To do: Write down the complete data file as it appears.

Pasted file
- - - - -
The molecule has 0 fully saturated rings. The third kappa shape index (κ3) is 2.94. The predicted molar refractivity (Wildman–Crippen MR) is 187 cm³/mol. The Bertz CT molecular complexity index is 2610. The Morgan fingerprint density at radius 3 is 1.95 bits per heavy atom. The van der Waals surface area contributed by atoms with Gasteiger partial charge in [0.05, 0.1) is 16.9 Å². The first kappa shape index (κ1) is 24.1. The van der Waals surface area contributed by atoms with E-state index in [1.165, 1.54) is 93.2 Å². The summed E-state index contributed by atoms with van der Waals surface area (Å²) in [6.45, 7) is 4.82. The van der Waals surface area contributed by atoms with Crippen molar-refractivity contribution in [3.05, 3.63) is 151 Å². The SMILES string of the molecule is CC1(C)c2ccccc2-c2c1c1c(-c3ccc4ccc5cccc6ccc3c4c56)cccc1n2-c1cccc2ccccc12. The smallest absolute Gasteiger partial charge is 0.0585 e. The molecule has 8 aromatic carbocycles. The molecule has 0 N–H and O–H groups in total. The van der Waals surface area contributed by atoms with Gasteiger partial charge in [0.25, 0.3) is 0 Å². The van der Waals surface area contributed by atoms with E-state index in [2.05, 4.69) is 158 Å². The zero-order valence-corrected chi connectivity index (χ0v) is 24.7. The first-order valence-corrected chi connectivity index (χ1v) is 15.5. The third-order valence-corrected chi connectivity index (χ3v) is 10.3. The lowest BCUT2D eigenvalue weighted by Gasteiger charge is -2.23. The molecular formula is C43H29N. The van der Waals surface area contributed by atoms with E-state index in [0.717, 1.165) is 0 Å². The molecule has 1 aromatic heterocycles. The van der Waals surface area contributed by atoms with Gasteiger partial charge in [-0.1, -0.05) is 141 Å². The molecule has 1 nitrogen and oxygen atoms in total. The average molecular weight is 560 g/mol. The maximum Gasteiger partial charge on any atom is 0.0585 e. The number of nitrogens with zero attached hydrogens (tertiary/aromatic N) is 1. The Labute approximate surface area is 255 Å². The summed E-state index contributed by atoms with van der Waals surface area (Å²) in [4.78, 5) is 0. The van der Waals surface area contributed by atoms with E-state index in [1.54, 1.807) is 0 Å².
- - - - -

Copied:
The molecule has 0 fully saturated rings. The third kappa shape index (κ3) is 2.94. The predicted molar refractivity (Wildman–Crippen MR) is 187 cm³/mol. The Bertz CT molecular complexity index is 2610. The Morgan fingerprint density at radius 3 is 1.95 bits per heavy atom. The van der Waals surface area contributed by atoms with Gasteiger partial charge in [0.05, 0.1) is 16.9 Å². The first kappa shape index (κ1) is 24.1. The van der Waals surface area contributed by atoms with E-state index in [1.165, 1.54) is 93.2 Å². The summed E-state index contributed by atoms with van der Waals surface area (Å²) in [6.45, 7) is 4.82. The van der Waals surface area contributed by atoms with Crippen molar-refractivity contribution in [3.05, 3.63) is 151 Å². The SMILES string of the molecule is CC1(C)c2ccccc2-c2c1c1c(-c3ccc4ccc5cccc6ccc3c4c56)cccc1n2-c1cccc2ccccc12. The smallest absolute Gasteiger partial charge is 0.0585 e. The molecule has 8 aromatic carbocycles. The molecule has 0 N–H and O–H groups in total. The van der Waals surface area contributed by atoms with Gasteiger partial charge in [0.25, 0.3) is 0 Å². The van der Waals surface area contributed by atoms with E-state index in [2.05, 4.69) is 158 Å². The zero-order valence-corrected chi connectivity index (χ0v) is 24.7. The first-order valence-corrected chi connectivity index (χ1v) is 15.5. The third-order valence-corrected chi connectivity index (χ3v) is 10.3. The lowest BCUT2D eigenvalue weighted by Gasteiger charge is -2.23. The molecular formula is C43H29N. The van der Waals surface area contributed by atoms with E-state index in [0.717, 1.165) is 0 Å². The molecule has 1 aromatic heterocycles. The van der Waals surface area contributed by atoms with Gasteiger partial charge in [-0.1, -0.05) is 141 Å². The molecule has 1 nitrogen and oxygen atoms in total. The average molecular weight is 560 g/mol. The maximum Gasteiger partial charge on any atom is 0.0585 e. The number of nitrogens with zero attached hydrogens (tertiary/aromatic N) is 1. The Labute approximate surface area is 255 Å². The summed E-state index contributed by atoms with van der Waals surface area (Å²) in [4.78, 5) is 0. The van der Waals surface area contributed by atoms with E-state index in [1.54, 1.807) is 0 Å².